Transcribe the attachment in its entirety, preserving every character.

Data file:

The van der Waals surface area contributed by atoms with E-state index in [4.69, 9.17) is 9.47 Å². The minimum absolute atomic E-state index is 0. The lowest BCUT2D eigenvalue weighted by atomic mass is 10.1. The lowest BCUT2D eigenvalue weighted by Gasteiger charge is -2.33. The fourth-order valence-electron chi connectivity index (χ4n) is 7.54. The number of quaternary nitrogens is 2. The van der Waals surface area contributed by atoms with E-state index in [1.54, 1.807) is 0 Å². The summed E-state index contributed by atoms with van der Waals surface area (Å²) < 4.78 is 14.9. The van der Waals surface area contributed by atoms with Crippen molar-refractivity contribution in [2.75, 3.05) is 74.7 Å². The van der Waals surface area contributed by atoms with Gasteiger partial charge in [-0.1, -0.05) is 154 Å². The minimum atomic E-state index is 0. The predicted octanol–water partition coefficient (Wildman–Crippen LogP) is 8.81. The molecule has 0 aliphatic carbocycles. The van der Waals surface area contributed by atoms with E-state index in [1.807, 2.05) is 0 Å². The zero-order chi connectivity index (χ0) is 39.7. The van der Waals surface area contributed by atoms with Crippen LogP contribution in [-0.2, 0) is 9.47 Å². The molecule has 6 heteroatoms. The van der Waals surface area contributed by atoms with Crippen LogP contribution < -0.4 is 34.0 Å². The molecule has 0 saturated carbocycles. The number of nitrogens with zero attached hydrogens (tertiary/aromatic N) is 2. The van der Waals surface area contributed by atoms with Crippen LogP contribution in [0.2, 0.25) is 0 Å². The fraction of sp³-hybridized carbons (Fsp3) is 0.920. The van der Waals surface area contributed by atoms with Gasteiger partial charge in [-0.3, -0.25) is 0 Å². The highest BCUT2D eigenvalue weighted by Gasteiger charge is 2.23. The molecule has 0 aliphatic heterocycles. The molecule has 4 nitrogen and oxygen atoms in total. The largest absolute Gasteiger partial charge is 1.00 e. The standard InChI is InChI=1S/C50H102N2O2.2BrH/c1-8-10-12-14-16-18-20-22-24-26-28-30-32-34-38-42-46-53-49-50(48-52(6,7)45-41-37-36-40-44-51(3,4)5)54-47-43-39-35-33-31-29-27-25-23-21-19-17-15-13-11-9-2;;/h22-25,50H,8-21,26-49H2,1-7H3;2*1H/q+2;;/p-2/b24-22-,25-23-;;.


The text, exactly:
The van der Waals surface area contributed by atoms with E-state index in [4.69, 9.17) is 9.47 Å². The minimum absolute atomic E-state index is 0. The lowest BCUT2D eigenvalue weighted by atomic mass is 10.1. The lowest BCUT2D eigenvalue weighted by Gasteiger charge is -2.33. The fourth-order valence-electron chi connectivity index (χ4n) is 7.54. The number of quaternary nitrogens is 2. The van der Waals surface area contributed by atoms with E-state index in [1.54, 1.807) is 0 Å². The summed E-state index contributed by atoms with van der Waals surface area (Å²) < 4.78 is 14.9. The van der Waals surface area contributed by atoms with Crippen molar-refractivity contribution in [2.75, 3.05) is 74.7 Å². The van der Waals surface area contributed by atoms with Gasteiger partial charge in [-0.1, -0.05) is 154 Å². The minimum atomic E-state index is 0. The predicted octanol–water partition coefficient (Wildman–Crippen LogP) is 8.81. The molecule has 0 aliphatic carbocycles. The van der Waals surface area contributed by atoms with E-state index in [1.807, 2.05) is 0 Å². The zero-order chi connectivity index (χ0) is 39.7. The van der Waals surface area contributed by atoms with Crippen LogP contribution in [-0.2, 0) is 9.47 Å². The molecule has 6 heteroatoms. The van der Waals surface area contributed by atoms with Crippen LogP contribution < -0.4 is 34.0 Å². The molecule has 0 saturated carbocycles. The number of nitrogens with zero attached hydrogens (tertiary/aromatic N) is 2. The van der Waals surface area contributed by atoms with Crippen LogP contribution in [0.2, 0.25) is 0 Å². The fraction of sp³-hybridized carbons (Fsp3) is 0.920. The van der Waals surface area contributed by atoms with Gasteiger partial charge in [-0.3, -0.25) is 0 Å². The highest BCUT2D eigenvalue weighted by Gasteiger charge is 2.23. The molecule has 0 aliphatic heterocycles. The molecule has 4 nitrogen and oxygen atoms in total. The largest absolute Gasteiger partial charge is 1.00 e. The standard InChI is InChI=1S/C50H102N2O2.2BrH/c1-8-10-12-14-16-18-20-22-24-26-28-30-32-34-38-42-46-53-49-50(48-52(6,7)45-41-37-36-40-44-51(3,4)5)54-47-43-39-35-33-31-29-27-25-23-21-19-17-15-13-11-9-2;;/h22-25,50H,8-21,26-49H2,1-7H3;2*1H/q+2;;/p-2/b24-22-,25-23-;;.